She ended up with 24-hour care because she was having panic attacks and using her medical alert button to get someone to come right now instead of waiting 15 minutes for her morning caregiver to show up. She went to the ER for no reason. She doesn't have the financial resources to keep home care 24/7. There are several communities in our area where she can have a fine place to live for half the cost. She is spoiled and doesn't do much for herself. Her dementia is advancing rapidly as well. I'm not sure she would grasp the concept of "you can't afford this any more". And that's the only way I can see of approaching this. She's continually making comments like "You're just going to throw me away". We have been procrastinating this discussion and it cannot wait any longer.

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jisen2012, elders who are in their 90's are scared to move elsewhere . The reason being is that way back then elders with memory issues went into an asylum, not a very welcoming place. Your Mom may not realize that today's "continuing care" facilities are now very different.

And you are so right about the cost, I know my Dad [also in his 90's] cut his care bill in half by moving into Independent Living, a 2 bedroom apartment. It was a big move going from a house with a lot of stairs. Dad was ready, he was getting tired trying to maintain a house, lawn mowed, snow shoving, property taxes, utility costs, yada, yada, yada.

Dad felt less stress with the move having his day time Caregiver with him. She helped him pick out what furniture he wanted to take, including his 200 books and all his bookcases. I made a floor plan, I wanted to make sure we could set up Dad's bedroom similar to what he had in the house.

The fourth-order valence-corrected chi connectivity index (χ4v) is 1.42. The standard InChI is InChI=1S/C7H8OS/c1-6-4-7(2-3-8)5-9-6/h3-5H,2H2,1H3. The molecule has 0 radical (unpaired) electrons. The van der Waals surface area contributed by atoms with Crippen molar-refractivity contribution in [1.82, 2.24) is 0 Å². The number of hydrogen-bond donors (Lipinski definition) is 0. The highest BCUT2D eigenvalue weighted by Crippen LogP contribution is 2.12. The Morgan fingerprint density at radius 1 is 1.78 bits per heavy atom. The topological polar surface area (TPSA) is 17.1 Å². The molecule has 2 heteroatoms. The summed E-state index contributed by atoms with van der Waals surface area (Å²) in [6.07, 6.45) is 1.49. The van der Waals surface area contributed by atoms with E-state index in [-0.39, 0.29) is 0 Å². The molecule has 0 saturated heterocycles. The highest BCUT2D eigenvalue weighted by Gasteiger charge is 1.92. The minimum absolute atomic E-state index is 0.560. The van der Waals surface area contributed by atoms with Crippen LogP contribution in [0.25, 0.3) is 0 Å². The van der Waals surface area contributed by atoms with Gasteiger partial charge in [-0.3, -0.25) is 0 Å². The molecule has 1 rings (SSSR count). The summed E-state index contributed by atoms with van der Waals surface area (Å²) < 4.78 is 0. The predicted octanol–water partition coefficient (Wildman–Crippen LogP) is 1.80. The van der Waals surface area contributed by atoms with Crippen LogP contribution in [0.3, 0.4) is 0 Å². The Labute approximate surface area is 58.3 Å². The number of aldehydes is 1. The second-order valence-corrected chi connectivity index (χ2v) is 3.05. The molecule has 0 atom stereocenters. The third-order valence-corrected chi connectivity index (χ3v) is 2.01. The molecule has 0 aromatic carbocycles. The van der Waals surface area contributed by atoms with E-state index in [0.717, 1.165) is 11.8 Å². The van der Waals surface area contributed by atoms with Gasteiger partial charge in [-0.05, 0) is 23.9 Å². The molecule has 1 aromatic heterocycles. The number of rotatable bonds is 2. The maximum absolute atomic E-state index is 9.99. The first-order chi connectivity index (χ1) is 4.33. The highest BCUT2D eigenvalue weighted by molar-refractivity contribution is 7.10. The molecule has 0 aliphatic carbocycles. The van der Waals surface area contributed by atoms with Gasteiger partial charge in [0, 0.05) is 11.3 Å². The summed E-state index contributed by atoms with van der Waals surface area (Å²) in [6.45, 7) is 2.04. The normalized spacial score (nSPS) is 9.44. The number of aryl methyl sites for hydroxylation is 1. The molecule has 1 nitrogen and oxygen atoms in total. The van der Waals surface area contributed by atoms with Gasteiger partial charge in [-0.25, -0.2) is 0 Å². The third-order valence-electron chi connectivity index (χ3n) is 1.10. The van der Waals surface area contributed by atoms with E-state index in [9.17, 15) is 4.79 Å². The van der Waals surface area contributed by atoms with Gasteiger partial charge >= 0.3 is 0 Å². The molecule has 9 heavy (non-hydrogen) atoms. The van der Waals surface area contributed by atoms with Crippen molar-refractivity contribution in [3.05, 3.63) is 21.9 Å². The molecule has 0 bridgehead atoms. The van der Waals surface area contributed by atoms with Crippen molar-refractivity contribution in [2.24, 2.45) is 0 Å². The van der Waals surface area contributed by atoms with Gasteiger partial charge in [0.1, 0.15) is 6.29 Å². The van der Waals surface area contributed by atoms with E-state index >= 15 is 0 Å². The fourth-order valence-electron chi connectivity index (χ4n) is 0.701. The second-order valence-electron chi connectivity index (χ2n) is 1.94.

Dad kept his day time Caregiver as he could still budget her cost, and it gave him a routine. It was good for Dad to see a familiar face each morning.

After Dad's dementia was advancing, he moved next door to Memory Care. He also brought along his morning Caregiver. He really loved the attention of the Staff. And how he loved the food. Now, Memory Care was a studio apartment, I joked with Dad saying it was the size of a single college dorm. And with dementia, the Staff said that the residents liked the studio size room as they can see all their possessions without worrying that someone is in another room going through their things.

If possible take Mom for a tour. Maybe tell her you are helping out a friend and you wanted Mom's opinion on the place. The tour usually includes a free lunch. Who knows, she might recognize someone she knows :)
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Start by getting her seen for the anxiety and depression that are often part and parcel of dementia. A geriatric psychiatrist is a good person to have on your team.

Are you saying she's alone for a bit in morning? Consider how a child of three feels when left alone, and you will be close to understanding the level of panic she is experiencing. She needs meds for that.

Do you have POA? I think I'd try the approach of " the doctor says you need to..." or " the doctor wants you to..." would that approach work?
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